OTHER UNITS AND ORGANIZATIONS NATO SATELLITE GROUND TERMINAL F-15: A NATO-funded facility that provides communications support. DEFENSE REUTILIZATION AND MARKETING OFFICE (DRMO): Facilitates the redistribution and sale of government property. DEPARTMENT OF DEFENSE DEPENDENTS SCHOOL (DODDS): Operates two schools from Kindergarten through 12th grade. DEFENSE COMMISSARY AGENCY (DECA): Operates the commissary for the sale of food to authorized customers. ROYAL NETHERLANDS NAVY DETACHMENT: Since 1985, the Royal Netherlands Navy has operated a P-3C Orion maritime patrol aircraft from Keflavik on a permanent basis. The crew operates under Commander, Fleet Air Keflavik direction for anti-submarine surface search.

Telephone Access:
From the States Commercial: 011-354-425-xxxx
DSN: 450-xxxx
ALL NUMBERS LISTED ARE LAST FOUR DIGITS, unless otherwise specified.

From the States, you must dial the complete phone number. There are some official phone lines that can only be reached using DSN. Please note that all on base phones can receive DSN calls.

Telephone Access: On the Base On base callers must only dial the last four digits.

Telephone Access: Off base From Reykjavik; dial 425-xxxx From Keflavik; dial 425-xxxx


874 AD Iceland was settled by Ingolfur Arnarson, a Norwegian Viking, who was the first permanent settler to arrive in Reykjavik.

930 AD The Althing assembly was established.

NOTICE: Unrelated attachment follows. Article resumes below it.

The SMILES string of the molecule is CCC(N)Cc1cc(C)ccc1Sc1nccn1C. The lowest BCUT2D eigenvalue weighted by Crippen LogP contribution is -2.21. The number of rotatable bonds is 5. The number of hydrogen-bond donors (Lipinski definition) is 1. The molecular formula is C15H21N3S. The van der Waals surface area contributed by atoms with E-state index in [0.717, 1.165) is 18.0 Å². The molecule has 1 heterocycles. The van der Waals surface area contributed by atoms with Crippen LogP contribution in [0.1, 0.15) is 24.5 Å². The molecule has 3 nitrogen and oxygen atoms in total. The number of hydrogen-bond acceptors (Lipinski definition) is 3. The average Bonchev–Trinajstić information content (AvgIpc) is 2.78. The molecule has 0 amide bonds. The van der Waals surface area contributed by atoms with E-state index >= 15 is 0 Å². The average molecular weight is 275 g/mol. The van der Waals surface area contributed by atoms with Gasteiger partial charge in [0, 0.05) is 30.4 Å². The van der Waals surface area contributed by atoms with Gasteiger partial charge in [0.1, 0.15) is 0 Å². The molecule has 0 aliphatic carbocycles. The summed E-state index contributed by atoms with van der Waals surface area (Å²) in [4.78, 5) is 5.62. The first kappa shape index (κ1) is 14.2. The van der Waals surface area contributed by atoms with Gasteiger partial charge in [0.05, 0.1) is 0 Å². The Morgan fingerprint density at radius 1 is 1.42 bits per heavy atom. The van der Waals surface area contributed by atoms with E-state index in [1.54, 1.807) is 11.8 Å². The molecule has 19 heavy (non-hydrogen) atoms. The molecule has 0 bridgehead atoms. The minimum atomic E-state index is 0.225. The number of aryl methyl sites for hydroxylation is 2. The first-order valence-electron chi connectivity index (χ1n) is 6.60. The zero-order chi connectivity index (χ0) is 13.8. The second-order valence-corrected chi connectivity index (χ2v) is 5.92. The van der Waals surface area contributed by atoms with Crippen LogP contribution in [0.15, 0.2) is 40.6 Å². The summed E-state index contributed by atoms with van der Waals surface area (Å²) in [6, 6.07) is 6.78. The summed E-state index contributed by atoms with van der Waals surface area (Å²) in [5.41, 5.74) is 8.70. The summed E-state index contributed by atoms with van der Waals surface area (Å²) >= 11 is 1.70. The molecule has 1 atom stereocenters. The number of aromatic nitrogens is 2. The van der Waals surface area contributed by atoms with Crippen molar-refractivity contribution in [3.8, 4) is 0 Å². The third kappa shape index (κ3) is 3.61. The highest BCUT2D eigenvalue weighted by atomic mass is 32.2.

1000 Christianity was adopted as the new religion. Leifur "The Lucky" Eriksson discovers the North America continent and calls it "Vinland".

1120 - 1230 Is known as the Age of Writing as there was a tremendous amount of literary activity and the "Saga" are written in the vernacular.

1262 Norwegian King came into power, end of the Age of Sturlung.

1380 Danish King conquered Norway and assumed control of Iceland.

1783 - 1785 The catastrophic Lakagigar eruption and earthquakes.

1786 Reykjavik obtains it's town status with a population of 200.

1843 The Althing is re-established as a consultative body with Jon Sugurdsson leading the way for greater autonomy.

1874 Millennium celebration of the settlement. The King of Denmark visits for the first time, there is a new Icelandic constitution written.

1904 Home rule over Denmark

1911 University of Iceland was founded.

1918 Iceland was considered to be in a State of Union with Denmark.

1930 Millennium of the Althing celebrated.

1940 British troops occupy Iceland.

1941 U.S. troops take over the defense needs of Iceland and a policy of permanent neutrality abandoned.

1944 The Republic of Iceland was founded at Thingvellir on June 17th.

1945 First international flight by an Icelandic aircraft.

1946 Iceland joined the United Nations.

1949 One of the 12 Founding members of the North Atlantic Treaty Organization (NATO). The original charter formed a framework for broad base cooperation among it's members through military alliance, in addition to continuous cooperation and consultation in political, economic and other non-military areas.

1972 Fishery limits extended to a 50 mile mark.

1973 Volcanic eruption on Heimaey in the Westman Islands.

1974 Ring road around the Island completed.

1975 Fishery limits extended to 200 miles, Cod war with Britain.

1980 Vigdis Finnbogadottir becomes the first woman ever to be democratically elected President of a Republic. Re-elected in 1984, 1988, and 1992.

1986 Reagan-Gorbachev Summit Meeting held at the Hofdi House in Reykjavik.